My dad had four sisters, May, Lily, Martha and Jean. No brothers. May and Lily were born just before the 1911 census, when their father, Hugh was running his coach building business in a workshop at the rear of their house on Albert Street, Ballymena. The business was failing. Few wanted a horse and carriage. The car was taking over.
The early years of the young family were shaped by the collapse of the business, shrinking the family’s life and aspirations. It appeared to have a devastating impact on Hugh. Martha, Jean, and Tommy were born after they moved into a smaller rented terrace house at 45 Princess Street. Here there were a number of families who were closely realted to Hugh and Lizzie.
Hugh was a very religious man, raising his children after his own severe fashion, and was a staunch member of the Orange Order. The story goes that he spent a night in Carrickfergus gaol and walked home, after ‘standing up for his faith’ in defying an order to cross Harryville Bridge, most likely during an Orange Order protest against Home Rule in the early 1900s. He was a strict adherent to Sabbath Day observance and demanded the same in the household: Sunday’s food preparation was carried out the previous day and there was no work or play of any kind. Sunday was for church attendance, prayer and bible study. After their parents died, and during my first years staying with them, my aunts continued this strict weekend regime.
May, the eldest got married locally and became Mrs Templeton. The wedding in Kells Presbyterian Church was at some distance from the family’s home church. This was done most likely in reverence to it being at the iconic epicentre of the Ulster Revival (a religious revival in 1859) which strongly influenced May’s father and grandfather. May died in 1943 not long after the birth of her first child, Maurice. Hugh and Lizzie, May’s parents, felt her death was preventable and fell out irreconcilably with her husband’s family; an aunt and cousin I never knew. Next, Jean married Tom Williams. Tom had been in the Military Police during the North African World War 2 campaign and was stationed in Northern Ireland at the end of that war. After marrying they moved to Lurgan, where they got a house and Tom found work. Tom was a Welshman, proud to recite the poetry of Dylan Thomas. Lily and Martha never married.
Martha and Lily doted on my brother Ivor and I. We looked like twins as they pushed us in buggies around the town, their friends stopping to admire our blond curly heads sticking out of the fur-lined hoods of our suits. Their mother Lizzie, my granny, was still alive then. I recall her as a severe woman with none of the laughter or fun of her daughters. Each of the girls had taken a trade, and probably worked for a short while in one of the town’s mills. When she was in her thirties Lily was found to have a serious heart condition and never worked outside her home again. Living as she did on the steep hill of Princess Street, neither did she walk it again. A few years later after another ’turn’, her doctor advised her to move her bedroom downstairs and strictly avoid anything strenuous. Preparing the Sunday dinner on Saturdays in a small dark scullery was the extent of her work. She rarely went out, not even to church.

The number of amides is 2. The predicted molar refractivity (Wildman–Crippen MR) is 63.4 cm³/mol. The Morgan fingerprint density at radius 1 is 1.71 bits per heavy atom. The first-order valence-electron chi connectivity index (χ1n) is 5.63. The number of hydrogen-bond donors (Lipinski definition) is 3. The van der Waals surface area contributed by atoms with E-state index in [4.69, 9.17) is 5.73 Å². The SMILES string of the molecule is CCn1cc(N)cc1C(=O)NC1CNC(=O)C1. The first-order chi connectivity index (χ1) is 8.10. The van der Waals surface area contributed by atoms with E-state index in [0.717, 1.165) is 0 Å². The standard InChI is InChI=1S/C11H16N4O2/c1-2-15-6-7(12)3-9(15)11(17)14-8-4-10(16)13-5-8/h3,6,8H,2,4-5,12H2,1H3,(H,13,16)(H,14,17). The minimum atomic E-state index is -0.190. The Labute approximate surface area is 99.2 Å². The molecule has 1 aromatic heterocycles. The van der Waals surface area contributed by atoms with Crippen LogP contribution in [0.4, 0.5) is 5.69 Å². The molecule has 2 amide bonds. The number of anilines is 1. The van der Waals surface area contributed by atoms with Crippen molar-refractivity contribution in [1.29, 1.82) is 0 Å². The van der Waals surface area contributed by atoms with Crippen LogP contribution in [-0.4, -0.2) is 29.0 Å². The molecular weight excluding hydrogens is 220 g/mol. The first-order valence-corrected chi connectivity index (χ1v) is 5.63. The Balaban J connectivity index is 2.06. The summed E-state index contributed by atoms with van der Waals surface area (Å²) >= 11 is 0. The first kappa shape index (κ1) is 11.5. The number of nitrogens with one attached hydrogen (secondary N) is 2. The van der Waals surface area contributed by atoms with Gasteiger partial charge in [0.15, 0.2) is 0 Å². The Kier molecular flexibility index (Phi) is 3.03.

My brother and I fell into a pattern of spending Saturdays with Martha and Lily, at ‘Princess Street’ as we referred to it. This gave my mother some relief and time with our younger siblings Elaine and Nigel. At Princess Street, we were joined by my cousin Gareth after his parents returned from Lurgan when Jean wanted to be nearer her family and church.
The laneway outside the tiny backyard with its larder and toilet, dropped sharply down to a field below. It was triangle shaped. At its broad edge, away from the town was a field of allotments. My father worked the family plot there before he married and continued for a few years afterwards. The field narrowed towards the town into a laneway near the Memorial Park on the Galgorm Road. We played on the unused part of the field, joining the town’s children, shouting and squealing as we rolled down the bank and played various games while Saturday afternoons flashed past. The field was silent on Sundays. There we discovered the street skills of chewing bubble gum, spitting and cursing, trying them all out until hunger drove us back to the red-bricked terrace. Our highly religious aunts were mortified at the state we would often return in, but their outbursts of laughter often took any sting from their rebuke. However, I got a stunned reaction trying out the ‘c’ word during one of the regular Saturday evening fry ups. Uncle Tom was there and lent greater gravitas to my telling-off, although I later discovered his army background tempered his anger somewhat.
It was on a Saturday that the coalman came stooping through the front door, him blackened carrying his large sack, walking over papers on the carpeted hallway then through the living room to tip the sack into the small cubby hole under the stairs, the coal clattering into a heap. And also on Saturday came the rent collector, a small suited man called carrying a rent book and pencil. His coy manner was unbroken by the jokes and taunts of Lily and Martha as he stood stiffly marking off their payments. Before their mother died and against her wishes, the two sisters turned the house from its hard linoleumed, dull brown tones into a carpeted home, softer and brighter, prompted by colourful images from their well-thumbed Kay’s Catalogue.
Continued next blog.
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